Few would deny Barcelona’s pull, but it can be hard not to feel cramped and uninspired when you’re waiting for your Instagram shot atop Park Güell or queueing for an afternoon at La Sagrada Família. Though worthy of the attention, they generate the perspiring, impatient traveller in all of us; instead take the option of a slower pace in enchanting Seville. This Spanish city boasts Roman ruins, intricate Moorish towers and an innate energy. Lose yourself in the architecture and lush grounds of Unesco site Alcazar of Seville, recognised as the backdrop for sun-kissed Dorne in Game of Thrones. Idle away your time at Mediterranean utopia, Parque de Maria Luisa, with its colourful tiled fountains and shady avenues. 

When it comes to dinner, finding the most authentic Spanish dishes doesn’t require leaving the centre of Seville. Grab a spot on a tapas tour, and head to Seville’s sensual and lively neighbourhood, Triana, ideal for tapas-hopping and flamenco dancing into the wee hours. 

The capital of Andalucía is also a great base for exploring the luscious sites of the wider region. Soak up nearby Córdoba’s Arab baths and Moorish hammams, or lose yourself in Spain’s – somewhat surreal – own wild west country, El Rocío, a town built on desert sands where it isn’t rare to see locals travelling by horse and cart.   

Surfers in the water at Ribeira D'Ilhas beach in Ericeira, Portugal.
Opt for the peaceful sands of Ericeira over the Algarve © Sergio Stakhnyk/Shutterstock

For surf and seafood try Ericeira over Algarve, Portugal

When legions of families, surf-lovers and long-term vacationers are besotted with the Algarve, it’s hard not to picture crowds when you dream up long Portuguese summers. Instead, consider sleepy yet spectacular Ericeira. Just 50km from Lisbon, the fishing town sits pretty atop Atlantic-facing cliffs, and succeeds in being world-class for its two main offerings; waves and delicious seafood. Beloved by locals, as evident in its rows of well-maintained heritage whitewashed buildings, it’s also popular with holidaymakers from Lisbon because of its more affordable prices.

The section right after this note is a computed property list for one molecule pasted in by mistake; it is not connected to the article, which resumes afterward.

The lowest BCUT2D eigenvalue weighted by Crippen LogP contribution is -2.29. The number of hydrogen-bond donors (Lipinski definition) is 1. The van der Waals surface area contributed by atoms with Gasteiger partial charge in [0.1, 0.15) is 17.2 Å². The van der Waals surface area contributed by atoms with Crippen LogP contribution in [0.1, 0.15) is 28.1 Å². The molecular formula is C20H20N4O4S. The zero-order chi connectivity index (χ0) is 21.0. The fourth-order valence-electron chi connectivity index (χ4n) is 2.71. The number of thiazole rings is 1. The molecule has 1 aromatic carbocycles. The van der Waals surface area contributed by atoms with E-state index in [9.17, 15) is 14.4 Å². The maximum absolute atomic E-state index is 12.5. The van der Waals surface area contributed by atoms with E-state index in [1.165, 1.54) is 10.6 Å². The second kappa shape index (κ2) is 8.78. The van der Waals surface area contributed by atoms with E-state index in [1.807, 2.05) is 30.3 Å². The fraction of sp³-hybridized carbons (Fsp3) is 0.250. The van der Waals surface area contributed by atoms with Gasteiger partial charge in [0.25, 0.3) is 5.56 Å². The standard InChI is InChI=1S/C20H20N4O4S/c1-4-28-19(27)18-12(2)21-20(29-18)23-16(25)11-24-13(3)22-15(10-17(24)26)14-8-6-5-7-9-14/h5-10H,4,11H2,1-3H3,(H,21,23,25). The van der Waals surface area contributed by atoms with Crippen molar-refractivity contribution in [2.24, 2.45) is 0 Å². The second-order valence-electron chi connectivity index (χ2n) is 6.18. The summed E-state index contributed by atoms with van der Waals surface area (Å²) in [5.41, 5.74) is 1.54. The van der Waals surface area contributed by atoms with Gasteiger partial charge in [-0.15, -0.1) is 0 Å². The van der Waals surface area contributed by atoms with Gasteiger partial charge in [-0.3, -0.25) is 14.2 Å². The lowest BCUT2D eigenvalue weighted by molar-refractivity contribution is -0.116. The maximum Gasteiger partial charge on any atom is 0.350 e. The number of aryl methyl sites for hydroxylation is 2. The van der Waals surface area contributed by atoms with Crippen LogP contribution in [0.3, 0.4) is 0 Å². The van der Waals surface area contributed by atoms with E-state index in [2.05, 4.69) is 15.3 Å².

Every year the Algarve enjoys an international, busy surf season. But with more than 30 spots fit for unrivalled surf, in Ericeira you can expect to have intimate surf lesson groups and a whole swathe of a beach to yourself. Locals take to the waves here daily, and there are renowned surf schools such as Surf Camp Ericeira, which also provides one of the best surf hostels and retreats. And to the north of the town, the Ericeira World Surfing Reserve is Europe's only surfing reserve. 

Spend the rest of your time visiting relaxed lounge bars and boho surf shops. For no-frills traditional seafood dishes, head to Mar à Vista, a local favourite. The coastline in and around the town sees cooler temperatures than the Algarve, ideal for hiking and cycling. 

A view of the front of the Basilica of Saint Anthony in Padua with sepia coloured buildings on either side of the street leading up to it.
Take in the beauty and avoid the crowds at the Basilica of Saint Anthony in Padua © Jasenka Arbanas / Getty Images

For romantic backdrops and artistic treasures try Padua over Venice, Italy

It’s no secret that Venice is overflowing with tourists: various restrictions have been imposed on travellers to the City of Bridges, but it still sees tens of million of visitors each year. Instead of summering in Venice, turn your attention to a small city just 40km away: Padua

With its array of delicate churches and famed locals – from Galileo to Donatello and Giotto – Padua’s walled city doesn’t attempt to rival Venice. Instead it possesses its own laid back Italian glamour in ornate gardens and picturesque bridges. Often overlooked, Padua is one of Northern Italy’s most ancient cities. You’ll be surprised at the grandeur that Venice's little neighbour has to offer, from Giotto’s stunning blue fresco masterpiece inside the somewhat bland exterior of the Cappella degli Scrovegni, to the array of flora in the 16th-century Unesco-protected botanical gardens Orto Botanico, and in the curving expanse of meticulous Prato Della Valle, Europe’s largest square. And if the idea of sharing a romantic dinner spot with dozens of others isn’t ideal, Padua’s dining scene makes for a more intimate date night. Find a spot at ancient, candle-lit Da Nane della Giulia or share some creamy artisan gelato at Gelateria Artigianale da Bruno.